By Cole Parkinson
If things go well, the Municipal District of Taber may be hosting a Municipal Internship Program student in the near future.
“This is a grant application opportunity that we were notified of last week,” explained CAO Arlos Crofts, at council’s meeting on Nov. 24.
The program is Canada’s largest and longest-running of its kind, and more than 300 interns and 100 Alberta municipalities have participated or are participating.
Host organizations receive grant funding to assist with costs which include the intern’s cost to attend a conference, enrolment in one course or workshop, attendance at internship workshops and the supervisor’s attendance at the internship conference.
The grant would need to be allocated with $35,000 for intern salary, $2,000 to non-payroll benefits, and $6,000 for expenses.
Host organizations are also expected to top up these amounts to a salary and benefit level and expense budget that is appropriate for the organization.
Coun. Brian Brewin inquired how much time commitment would be needed from staff.
“The time involvement will ultimately depend on whether we are successful in obtaining an intern through the administration stream or the finance stream. If it’s the finance stream, there would probably be two or three professional development days that you have to commit to throughout the year with the intern.”
“This is me just guessing, it’s likely utilizing technology now. Previously, you used to go to Edmonton,” answered Crofts.
Crofts also touched on the fact there would be two streams for a potential intern — a finance stream or an administration stream.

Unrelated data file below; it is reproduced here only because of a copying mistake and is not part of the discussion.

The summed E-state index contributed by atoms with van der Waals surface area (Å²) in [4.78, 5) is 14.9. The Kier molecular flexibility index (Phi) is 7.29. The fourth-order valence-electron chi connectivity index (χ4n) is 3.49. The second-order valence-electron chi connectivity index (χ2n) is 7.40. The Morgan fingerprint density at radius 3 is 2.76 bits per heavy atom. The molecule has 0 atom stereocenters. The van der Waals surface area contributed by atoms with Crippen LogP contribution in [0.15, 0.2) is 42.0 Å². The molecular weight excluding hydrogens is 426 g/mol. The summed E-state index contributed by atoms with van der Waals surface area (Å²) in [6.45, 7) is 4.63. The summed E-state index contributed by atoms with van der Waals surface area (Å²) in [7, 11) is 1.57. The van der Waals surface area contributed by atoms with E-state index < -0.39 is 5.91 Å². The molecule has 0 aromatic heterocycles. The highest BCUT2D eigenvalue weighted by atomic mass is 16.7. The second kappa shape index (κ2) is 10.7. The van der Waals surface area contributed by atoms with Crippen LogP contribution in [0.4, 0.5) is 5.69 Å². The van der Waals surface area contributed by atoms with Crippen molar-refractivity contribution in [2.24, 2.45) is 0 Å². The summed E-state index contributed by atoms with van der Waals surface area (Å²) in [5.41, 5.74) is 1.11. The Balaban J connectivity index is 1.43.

“In the case, we got an intern through the finance stream, Bryan Badura would likely be the intern supervisor,” he said, also stating he would likely be the supervisor in the administration stream.
One councillor detailed her experience as a municipal intern and shared why it could be beneficial for both parties.
“Many moons ago, I was a municipal intern and to me, it’s not just what we are going to give to the student, it’s what the student brings to you,” explained Coun. Tamara Miyanaga. “They have the latest technology and the latest information that they have learned from their studies so there is an opportunity for the municipality to capitalize on their knowledge and expertise. The youth factor potentially as well, not always, it could be someone my age. To me, I think there is merit in bringing a student/intern into our operation just to add a dimension to things we are looking at.”
Administration explained the internship would last one year, though Municipal Affairs may offer a second year renewal.
A motion to apply for the grant was carried unanimously.
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